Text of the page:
From Vagina Drawings to TikTok Videos: Why Governments Are Censoring Women on Social Media
Censorship and free speech have been hot topics these weeks, with Harpers magazine’s open letter in defence of intellectual freedom – signed by celebrities including JK Rowling – attracting significant backlash. Although the principle of free speech can be weaponised against marginalised people (for example, when defending bigotry), it is also essential to upholding our rights. Women, in particular, have fought to have our speech valued like men’s, facing prejudices about our ‘inferior’ minds: in Aristotle’s words, “Silence is a woman’s glory”.
Feminists have long battled the idea that women should be passive, quiet, and ‘modest’. We have advocated for the right to speak about what matters to us without fear of sexist censorship, harassment and violence. But we’ve still got a way to go. And COVID-19 certainly isn’t helping.
COVID-19 is a gendered pandemic. Although men are more likely to die from the virus, women are at the forefront of the care work essential to a functioning society. This is always the case, but during crises, the pressure on women - both political and economic - to fulfil the traditional gender role of mother/housewife increases.
Whether in Ireland or Iran, Sweden or South Africa, women bear responsibility for reproducing the ‘nation’: physically through childbearing, and socially through teaching its values to our children. We also maintain the family home, make food, and provide care for the unwell – all for low or no wages. The COVID-19 crisis has intensified the need for this work. With whole populations urged by governments to ‘stay home’, women do more reproductive labour than ever, from home-schooling to cooking meals to replace those once provided at schools and workplaces.
Because society’s continued functioning depends on women’s unpaid work, governments seek to further stigmatise women who threaten traditionalist family ideology, hoping to prevent us straying from our assigned role. Women using social media to disrupt or entertain, rather than to fulfil our feminine role of nurturing and care-taking, are perceived as dangerous, particularly if our content is perceived as sexually provocative.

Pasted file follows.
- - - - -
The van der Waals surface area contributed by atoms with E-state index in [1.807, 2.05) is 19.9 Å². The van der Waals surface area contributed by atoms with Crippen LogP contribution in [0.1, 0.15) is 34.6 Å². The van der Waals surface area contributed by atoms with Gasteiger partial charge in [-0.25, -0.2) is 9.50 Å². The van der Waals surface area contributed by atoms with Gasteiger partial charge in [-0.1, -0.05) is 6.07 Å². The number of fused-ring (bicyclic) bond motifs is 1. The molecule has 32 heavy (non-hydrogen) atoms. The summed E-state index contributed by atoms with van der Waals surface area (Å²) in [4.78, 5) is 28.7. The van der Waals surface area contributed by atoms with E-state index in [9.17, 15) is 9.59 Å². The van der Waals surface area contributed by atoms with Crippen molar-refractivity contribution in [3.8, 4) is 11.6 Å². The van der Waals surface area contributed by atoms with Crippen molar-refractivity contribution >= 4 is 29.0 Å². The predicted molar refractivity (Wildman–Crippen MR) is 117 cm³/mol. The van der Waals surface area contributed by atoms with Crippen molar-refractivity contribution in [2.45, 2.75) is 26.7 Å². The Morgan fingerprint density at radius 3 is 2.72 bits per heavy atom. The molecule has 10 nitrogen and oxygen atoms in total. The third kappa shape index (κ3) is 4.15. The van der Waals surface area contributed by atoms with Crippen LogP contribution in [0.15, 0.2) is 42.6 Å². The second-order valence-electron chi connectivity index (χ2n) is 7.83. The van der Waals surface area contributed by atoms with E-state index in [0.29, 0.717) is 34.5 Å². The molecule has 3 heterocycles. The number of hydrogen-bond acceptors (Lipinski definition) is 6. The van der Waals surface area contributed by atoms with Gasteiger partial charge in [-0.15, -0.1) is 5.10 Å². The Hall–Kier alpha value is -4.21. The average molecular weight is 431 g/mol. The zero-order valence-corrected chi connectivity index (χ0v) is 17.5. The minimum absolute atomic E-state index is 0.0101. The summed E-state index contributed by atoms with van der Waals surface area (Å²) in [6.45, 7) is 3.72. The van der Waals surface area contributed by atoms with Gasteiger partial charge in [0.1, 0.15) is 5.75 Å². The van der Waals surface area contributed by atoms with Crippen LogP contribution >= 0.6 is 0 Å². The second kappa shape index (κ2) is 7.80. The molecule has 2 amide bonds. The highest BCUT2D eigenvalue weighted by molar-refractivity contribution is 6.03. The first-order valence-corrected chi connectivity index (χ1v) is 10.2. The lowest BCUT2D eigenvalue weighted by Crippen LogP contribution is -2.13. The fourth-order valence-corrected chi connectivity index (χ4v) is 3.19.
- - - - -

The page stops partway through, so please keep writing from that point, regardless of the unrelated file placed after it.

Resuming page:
Recent months have seen a spike in what British feminist writer Laurie Penny describes as ‘cybersexism’. Cases of 'revenge porn’, a form of online sexual abuse usually directed towards women by male perpetrators, have skyrocketed in Europe during lockdown, coinciding with a heavy spike in domestic violence reports. Forms of gendered violence such as ‘revenge porn’, rape, and domestic abuse are all united in their function of keeping women in our ‘place’. Sadly, we live in a world where women experiencing crimes at the hands of boyfriends and exes is so widespread that it no longer shocks us. But when that violence is meted out by bigger powers, like the state, it has the potential to send shockwaves through a society.
Russia and Egypt are recent examples of states that have arrested and detained female citizens for accusations of ‘immoral’ behaviour on social media. Their actions directly threaten the health of the accused women, putting them at risk of COVID-19 (in addition to the sexual violence and torture, commonly experienced by women in prisons).
27-year-old feminist artist Yulia Tsvetkova faces trial for charges of distributing ‘pornography’. She expects up to six years of prison. Why? Because she uses social media to share body-positive drawings celebrating female bodies and sexuality, and to support Russia’s persecuted LGBT community (which she was fined for on July 10th). Tsvetkova’s supposedly ‘pornographic’ cartoons include a naked, smiling woman with visible body hair posing comfortably, accompanied by the Russian caption: ‘Real women have hair on their bodies — and that's normal’.